Last Updated on Apr 7, 2022 by James W
Becoming a landlord can be a great way to generate passive income. In fact, depending on the types of properties you invest in, how many properties you own and the locations of your various properties, you may be able to turn a profitable side gig into a full-time career. However, if you’re a relative newcomer to rental property ownership, you’d do well not to presume success right out of the gate. Fledgling landlords looking to make their initial forays into property ownership as profitable as possible can benefit from the following measures.
Do Your Research
Considering how much money is at stake in the average property investment, making a purchase without doing the proper research can be disastrous for your long-term finances. So, before proceeding to put down an offer, take some time to research the location of the property. Among other things, make a point of looking up the area’s local rental rates, crime rates, average income and projected growth. Depending on what you find, you may come to deem a property an unwise investment and move on to other options.
Inspect the Property
Purchasing a rental property sight unseen is among the most ruinous financial decisions a person can make. With this in mind, abstain from purchasing properties that you haven’t personally inspected. If a seller refuses to let you inspect the property, take this as a red flag and walk away. Additionally, take care to do the same if a seller is extremely hesitant about allowing you to conduct an inspection.
For maximum security, have any property in which you have an interest in investing thoroughly inspected by a seasoned home inspector. This person will be able to identify an extensive assortment of structural, plumbing and electrical issues – some of which the seller may not even be aware of. While this is likely to cost you a little bit of money, it will also put you in a better position to bargain with the seller. After all, the inspector’s report reveals a number of hitherto-unknown problems, you’ll be justified in requesting a reduction in the asking price.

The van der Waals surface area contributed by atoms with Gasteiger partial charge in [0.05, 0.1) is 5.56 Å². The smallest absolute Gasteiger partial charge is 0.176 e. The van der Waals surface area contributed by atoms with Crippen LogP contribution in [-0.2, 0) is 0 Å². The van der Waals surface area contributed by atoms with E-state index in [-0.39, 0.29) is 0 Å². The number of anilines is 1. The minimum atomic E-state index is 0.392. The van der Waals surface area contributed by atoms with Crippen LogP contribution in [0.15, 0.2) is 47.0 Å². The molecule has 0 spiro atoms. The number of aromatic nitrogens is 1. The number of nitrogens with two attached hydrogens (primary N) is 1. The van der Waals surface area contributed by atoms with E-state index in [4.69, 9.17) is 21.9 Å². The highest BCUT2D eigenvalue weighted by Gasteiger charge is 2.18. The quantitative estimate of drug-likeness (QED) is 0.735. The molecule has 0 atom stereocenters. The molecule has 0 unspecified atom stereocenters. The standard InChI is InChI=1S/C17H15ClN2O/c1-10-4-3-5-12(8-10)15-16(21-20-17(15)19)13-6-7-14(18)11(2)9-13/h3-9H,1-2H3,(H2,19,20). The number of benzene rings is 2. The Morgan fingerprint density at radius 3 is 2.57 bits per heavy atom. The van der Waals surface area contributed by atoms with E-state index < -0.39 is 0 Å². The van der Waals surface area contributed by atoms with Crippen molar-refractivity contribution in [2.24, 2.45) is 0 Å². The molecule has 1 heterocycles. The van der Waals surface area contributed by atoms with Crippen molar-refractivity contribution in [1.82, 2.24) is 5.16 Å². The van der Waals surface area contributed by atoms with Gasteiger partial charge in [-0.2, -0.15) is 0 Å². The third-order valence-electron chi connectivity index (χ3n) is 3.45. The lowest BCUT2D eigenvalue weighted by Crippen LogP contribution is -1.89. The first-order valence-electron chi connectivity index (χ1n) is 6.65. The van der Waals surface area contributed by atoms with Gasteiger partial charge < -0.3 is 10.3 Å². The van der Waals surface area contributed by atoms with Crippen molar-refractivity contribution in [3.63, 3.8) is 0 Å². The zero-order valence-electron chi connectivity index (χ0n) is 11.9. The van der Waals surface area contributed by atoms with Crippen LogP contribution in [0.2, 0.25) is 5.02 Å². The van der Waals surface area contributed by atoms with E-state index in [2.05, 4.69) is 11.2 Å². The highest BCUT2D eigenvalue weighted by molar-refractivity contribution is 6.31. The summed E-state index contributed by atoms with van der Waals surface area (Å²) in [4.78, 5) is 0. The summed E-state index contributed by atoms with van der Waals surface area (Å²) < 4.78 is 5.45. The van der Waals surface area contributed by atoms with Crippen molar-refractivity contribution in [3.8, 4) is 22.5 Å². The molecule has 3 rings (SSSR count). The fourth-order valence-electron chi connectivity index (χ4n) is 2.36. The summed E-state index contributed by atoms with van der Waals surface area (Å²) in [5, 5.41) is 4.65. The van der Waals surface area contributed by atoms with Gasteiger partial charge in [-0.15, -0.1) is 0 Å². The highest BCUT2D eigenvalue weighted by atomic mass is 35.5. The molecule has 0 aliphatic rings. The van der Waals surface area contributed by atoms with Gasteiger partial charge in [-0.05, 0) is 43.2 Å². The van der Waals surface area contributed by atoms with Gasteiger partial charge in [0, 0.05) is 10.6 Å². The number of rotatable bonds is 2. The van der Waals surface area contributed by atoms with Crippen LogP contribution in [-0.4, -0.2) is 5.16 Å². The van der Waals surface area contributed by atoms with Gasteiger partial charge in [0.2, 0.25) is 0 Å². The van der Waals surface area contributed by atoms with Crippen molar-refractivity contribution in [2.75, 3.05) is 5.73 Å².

Invest in Larger Properties
If you’re interested in turning rental property ownership into your full-time career, you may want to consider pursuing larger multi-family rental investment opportunities. Fledgling investors looking to go big should seek out apartment buildings and complexes, as well as condo developments. The larger the property, the more units it’s likely to house. The more units it houses, the more tenants you can take on – and the more tenants you take on, the more income you stand to generate. Additionally, since homeowners insurance doesn’t apply to rental properties, make sure to seek out a dependable landlord insurance policy.
Don’t Skip the Screening Process
Tenants are the most important part of any rental property. Without tenants paying rent on a regular basis, very few landlords would be able to afford upkeep, maintenance and property taxes. As such, it’s imperative that every tenant you take on be able to comfortably afford rent. While there’s no guaranteed method of identifying potentially problematic tenants from the outset, thoroughly screening every rental application you receive can dramatically reduce your chances of wind up with renters who can’t pay.
Among other things, the screening process should entail a detailed credit check. Although most Americans have some level of outstanding, applicants who are saddled with massive amounts of debt generally aren’t the safest bets. You should also confirm that every applicant has a regular source of income – be it a job, Social Security, pension or disability payments. Ideally, every successful applicant should make thrice the cost of rent on a monthly basis, but if they have good credit and/or a financially stable cosigner, it may be okay to bend this rule. Furthermore, make sure to contact any references an applicant provides – especially former landlords.
It’s easy to see why becoming a landlord strikes so many property investors as a lucrative venture. Depending on how much thought you put into your investments and how meticulous you are about maintaining them, there’s a good chance that you’ll be able to generate a fair amount of passive income. However, as any seasoned investor will tell you, expecting overnight success with your first rental property is practically setting yourself up for disappointment. In the interest of ensuring a healthy ROI from your properties, heed the pointers discussed above.